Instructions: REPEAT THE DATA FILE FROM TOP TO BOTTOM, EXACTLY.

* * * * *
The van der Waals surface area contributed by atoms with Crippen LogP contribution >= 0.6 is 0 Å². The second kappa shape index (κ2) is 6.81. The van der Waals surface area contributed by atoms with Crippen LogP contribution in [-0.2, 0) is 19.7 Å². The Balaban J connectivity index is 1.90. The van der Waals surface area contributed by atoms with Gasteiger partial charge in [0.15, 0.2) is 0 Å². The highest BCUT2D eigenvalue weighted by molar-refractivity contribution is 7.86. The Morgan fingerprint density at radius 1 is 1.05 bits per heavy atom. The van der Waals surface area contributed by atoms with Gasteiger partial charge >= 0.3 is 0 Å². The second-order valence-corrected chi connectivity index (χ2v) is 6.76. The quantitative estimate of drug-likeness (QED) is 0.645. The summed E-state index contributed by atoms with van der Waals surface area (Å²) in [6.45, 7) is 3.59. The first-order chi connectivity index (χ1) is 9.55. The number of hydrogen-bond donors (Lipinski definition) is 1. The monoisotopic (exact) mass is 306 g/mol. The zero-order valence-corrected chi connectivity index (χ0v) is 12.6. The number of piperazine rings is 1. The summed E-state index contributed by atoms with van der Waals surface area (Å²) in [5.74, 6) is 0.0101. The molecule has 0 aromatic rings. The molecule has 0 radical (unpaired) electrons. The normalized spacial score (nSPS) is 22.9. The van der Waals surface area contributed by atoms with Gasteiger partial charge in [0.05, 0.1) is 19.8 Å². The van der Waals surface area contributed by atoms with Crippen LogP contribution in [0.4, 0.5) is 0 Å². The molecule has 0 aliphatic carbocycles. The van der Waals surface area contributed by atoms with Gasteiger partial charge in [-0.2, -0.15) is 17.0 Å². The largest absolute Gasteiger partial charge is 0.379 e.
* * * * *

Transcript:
The van der Waals surface area contributed by atoms with Crippen LogP contribution >= 0.6 is 0 Å². The second kappa shape index (κ2) is 6.81. The van der Waals surface area contributed by atoms with Crippen LogP contribution in [-0.2, 0) is 19.7 Å². The Balaban J connectivity index is 1.90. The van der Waals surface area contributed by atoms with Gasteiger partial charge in [0.15, 0.2) is 0 Å². The highest BCUT2D eigenvalue weighted by molar-refractivity contribution is 7.86. The Morgan fingerprint density at radius 1 is 1.05 bits per heavy atom. The van der Waals surface area contributed by atoms with Gasteiger partial charge >= 0.3 is 0 Å². The second-order valence-corrected chi connectivity index (χ2v) is 6.76. The quantitative estimate of drug-likeness (QED) is 0.645. The summed E-state index contributed by atoms with van der Waals surface area (Å²) in [6.45, 7) is 3.59. The first-order chi connectivity index (χ1) is 9.55. The number of hydrogen-bond donors (Lipinski definition) is 1. The monoisotopic (exact) mass is 306 g/mol. The zero-order valence-corrected chi connectivity index (χ0v) is 12.6. The number of piperazine rings is 1. The summed E-state index contributed by atoms with van der Waals surface area (Å²) in [5.74, 6) is 0.0101. The molecule has 0 aromatic rings. The molecule has 0 radical (unpaired) electrons. The normalized spacial score (nSPS) is 22.9. The van der Waals surface area contributed by atoms with Gasteiger partial charge in [0.05, 0.1) is 19.8 Å². The van der Waals surface area contributed by atoms with Crippen LogP contribution in [0.4, 0.5) is 0 Å². The molecule has 0 aliphatic carbocycles. The van der Waals surface area contributed by atoms with Gasteiger partial charge in [-0.2, -0.15) is 17.0 Å². The largest absolute Gasteiger partial charge is 0.379 e.